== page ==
Networking is something we hear a lot about these days, both in professional and social arenas. It is touted as a highly desirable, if not absolutely essential, skill in today’s society. Entire websites dedicated to networking, like LinkedIn and Facebook, have blown up over the past decade, fueling and shaping the way we communicate. For me, even the word ‘networking’ invokes a bit of anxiety and stress. NetWORKING. I over emphasize the ‘work’ and lose sight of the ‘net’. To me, networking often sounds like a chore, an important but draining task that I would much rather put off until tomorrow.When I’m thinking this way, I stop enjoying genuine connection and start to evaluate my relationships according to what they can do for me. And lately, my evaluative criterion has been, “Can this person help me find a job?”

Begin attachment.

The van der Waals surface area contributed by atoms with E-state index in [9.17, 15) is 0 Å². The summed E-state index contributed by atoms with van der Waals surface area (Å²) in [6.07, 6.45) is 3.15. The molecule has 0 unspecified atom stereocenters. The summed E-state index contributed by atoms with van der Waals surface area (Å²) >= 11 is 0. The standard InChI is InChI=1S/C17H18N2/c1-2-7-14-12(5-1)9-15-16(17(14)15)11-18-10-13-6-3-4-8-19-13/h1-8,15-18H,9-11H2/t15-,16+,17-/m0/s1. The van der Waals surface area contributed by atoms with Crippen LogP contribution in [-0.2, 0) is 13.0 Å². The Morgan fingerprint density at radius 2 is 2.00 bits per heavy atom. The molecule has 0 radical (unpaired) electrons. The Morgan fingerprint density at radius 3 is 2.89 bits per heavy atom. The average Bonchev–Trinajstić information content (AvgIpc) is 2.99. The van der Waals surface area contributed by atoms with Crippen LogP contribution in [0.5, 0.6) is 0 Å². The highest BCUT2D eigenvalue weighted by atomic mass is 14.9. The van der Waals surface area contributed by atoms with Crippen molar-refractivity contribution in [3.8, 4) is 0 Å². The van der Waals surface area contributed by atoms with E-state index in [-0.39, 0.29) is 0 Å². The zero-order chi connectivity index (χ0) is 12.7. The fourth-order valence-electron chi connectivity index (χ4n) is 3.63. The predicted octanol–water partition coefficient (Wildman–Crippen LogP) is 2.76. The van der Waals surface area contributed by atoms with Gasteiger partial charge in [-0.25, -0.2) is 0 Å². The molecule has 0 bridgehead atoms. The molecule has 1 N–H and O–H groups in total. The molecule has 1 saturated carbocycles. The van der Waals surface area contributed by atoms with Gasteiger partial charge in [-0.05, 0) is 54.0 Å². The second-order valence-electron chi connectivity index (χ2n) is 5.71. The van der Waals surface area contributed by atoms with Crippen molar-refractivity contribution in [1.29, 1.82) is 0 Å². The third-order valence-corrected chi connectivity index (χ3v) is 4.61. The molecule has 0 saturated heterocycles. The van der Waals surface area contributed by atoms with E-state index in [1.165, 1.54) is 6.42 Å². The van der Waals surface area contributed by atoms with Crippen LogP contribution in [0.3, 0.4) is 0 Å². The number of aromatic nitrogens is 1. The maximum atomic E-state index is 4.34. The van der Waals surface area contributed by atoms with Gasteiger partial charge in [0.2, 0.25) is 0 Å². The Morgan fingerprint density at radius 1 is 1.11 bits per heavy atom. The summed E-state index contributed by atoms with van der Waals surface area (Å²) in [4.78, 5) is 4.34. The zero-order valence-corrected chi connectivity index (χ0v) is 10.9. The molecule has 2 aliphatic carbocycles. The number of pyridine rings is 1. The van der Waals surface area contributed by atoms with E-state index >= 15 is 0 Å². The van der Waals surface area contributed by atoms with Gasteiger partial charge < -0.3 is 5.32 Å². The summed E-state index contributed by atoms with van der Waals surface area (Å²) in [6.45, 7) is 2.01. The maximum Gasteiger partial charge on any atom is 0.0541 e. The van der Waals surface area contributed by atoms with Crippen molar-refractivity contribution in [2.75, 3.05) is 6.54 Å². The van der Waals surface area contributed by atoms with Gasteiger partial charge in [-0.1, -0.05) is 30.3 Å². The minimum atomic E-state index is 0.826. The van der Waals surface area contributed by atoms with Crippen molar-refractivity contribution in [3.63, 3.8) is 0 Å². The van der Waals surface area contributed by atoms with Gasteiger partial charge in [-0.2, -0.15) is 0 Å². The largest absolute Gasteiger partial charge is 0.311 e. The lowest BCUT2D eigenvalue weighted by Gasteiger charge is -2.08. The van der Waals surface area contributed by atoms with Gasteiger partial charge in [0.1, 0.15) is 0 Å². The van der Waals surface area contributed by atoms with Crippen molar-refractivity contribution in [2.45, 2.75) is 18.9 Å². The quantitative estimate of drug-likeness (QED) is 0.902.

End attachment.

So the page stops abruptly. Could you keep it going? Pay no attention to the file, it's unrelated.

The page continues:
I’m graduating in May and while that feels far off in some regards (so many readings to do and papers left to write!!), it also feels alarmingly close at hand. I am excited to enter our profession and to take the next step, in some ways the first step, in my career. I do not, however, feel eager to “network”. What I need is a reframe. I need to focus more on the net and less on the work. I need to prioritize making connections for their inherent value and not for what they can do for me. Being a student at UNC has given me the opportunity to meet many wonderful people. I have formed close bonds with professors, classmates, supervisors, and clients. I have met people who have, without a doubt, changed my life for the better. As I prepare to transition from student to professional, there is certainly a sense of loss. I have loved this time in my life and am sad to be moving on. There is also a sense of excitement and anticipation. As I move forward in the job search process, I will try to focus on these life giving connections I have made. I will keep in mind the net of loving people I have connected with in my time here and that I hope to add to over the years to come.